Archeological fakes also come to mind. Imagine being a NASA employee looking at new imagery from a martian rover and finding a campsite. There's a throw-tent, cooler, fire pit, some empty beer cans and a sign that says "Gone Fishin'". A small light payload could be disguised as an experiment and piggybacked on another launch. Once it's put in it's orbit it sneaks off to Mars X-37B style.
I also think architecture would be interesting. We've been dreaming up Moon bases for as long as we could see the Moon. We've been there. But nobody has built one because it didn't fit a national or commercial purpose and the legal issues surrounding Moon exploitation. I'm reminded of Empress Anna's Ice Palace. And Heizer's City. And Field of Dreams. Maybe if we build a human habitat as a work of art people will just come.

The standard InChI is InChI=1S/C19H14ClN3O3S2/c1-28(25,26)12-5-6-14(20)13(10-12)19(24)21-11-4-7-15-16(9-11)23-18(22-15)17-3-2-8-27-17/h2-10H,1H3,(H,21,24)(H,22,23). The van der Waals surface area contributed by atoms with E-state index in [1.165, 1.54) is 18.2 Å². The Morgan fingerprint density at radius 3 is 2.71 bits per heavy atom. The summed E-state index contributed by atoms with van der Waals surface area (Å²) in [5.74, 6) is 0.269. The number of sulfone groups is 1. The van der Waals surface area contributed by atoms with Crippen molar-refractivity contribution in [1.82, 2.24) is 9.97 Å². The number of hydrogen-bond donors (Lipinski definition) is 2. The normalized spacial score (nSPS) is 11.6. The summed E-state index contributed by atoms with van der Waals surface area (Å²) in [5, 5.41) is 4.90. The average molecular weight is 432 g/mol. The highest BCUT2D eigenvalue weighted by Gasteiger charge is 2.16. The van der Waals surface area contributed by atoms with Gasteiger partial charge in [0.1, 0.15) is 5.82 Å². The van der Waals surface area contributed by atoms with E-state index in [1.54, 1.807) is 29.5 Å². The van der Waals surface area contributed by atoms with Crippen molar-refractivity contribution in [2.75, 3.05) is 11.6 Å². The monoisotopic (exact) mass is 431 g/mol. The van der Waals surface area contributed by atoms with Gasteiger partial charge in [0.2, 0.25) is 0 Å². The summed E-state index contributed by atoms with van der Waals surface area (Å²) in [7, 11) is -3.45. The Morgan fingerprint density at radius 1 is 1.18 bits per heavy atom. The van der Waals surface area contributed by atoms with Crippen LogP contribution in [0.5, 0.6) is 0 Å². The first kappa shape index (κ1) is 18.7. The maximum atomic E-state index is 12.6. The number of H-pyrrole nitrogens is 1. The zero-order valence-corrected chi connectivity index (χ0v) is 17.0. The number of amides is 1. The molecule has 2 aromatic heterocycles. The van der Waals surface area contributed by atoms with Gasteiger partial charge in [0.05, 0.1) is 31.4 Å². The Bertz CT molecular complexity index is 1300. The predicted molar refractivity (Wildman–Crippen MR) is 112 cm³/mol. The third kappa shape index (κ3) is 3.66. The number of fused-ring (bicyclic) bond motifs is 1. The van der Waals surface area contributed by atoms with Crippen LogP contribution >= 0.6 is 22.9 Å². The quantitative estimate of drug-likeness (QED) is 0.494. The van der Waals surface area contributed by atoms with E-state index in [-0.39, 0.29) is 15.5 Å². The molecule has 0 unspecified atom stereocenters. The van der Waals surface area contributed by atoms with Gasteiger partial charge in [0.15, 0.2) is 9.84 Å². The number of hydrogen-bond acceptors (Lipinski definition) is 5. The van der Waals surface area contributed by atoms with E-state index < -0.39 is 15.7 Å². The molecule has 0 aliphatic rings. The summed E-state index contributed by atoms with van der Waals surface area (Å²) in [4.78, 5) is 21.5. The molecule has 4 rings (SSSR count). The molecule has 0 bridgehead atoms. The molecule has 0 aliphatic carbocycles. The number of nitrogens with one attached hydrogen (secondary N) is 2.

Coke Adds Lights.
And what of art in orbit? Can we send up a payload to play with the Aurora Borealis? Low Earth Orbit is partly in the Ionosphere. What if we have a satellite or satellites that use a charged particle emitter to create our own aurora laser light show?
Really, there's no end of possibilities. If we can dream it and fund it, we can do it.
Speaking of Funding...
Dreaming is cheap. Doing is what costs the big bucks. So where would they come from? Friedman mentions Kickstarter . $500,000,000 by asking 5,000,000 for $100 a pop. I don't think some of these pieces would cost that much. Christo and Jeanne-Claude were able to raise tens of millions by selling mock ups, models and diagrams of the proposed works and prior works. And many large scale land art has been funded by the Dia Art Foundation . The costs of space based art are within the capacity of the current patronage/commission system. Crowdfunding might work. And if Dennis Tito can afford a vacation on the ISS, there are many people who can leave their legacy in orbit.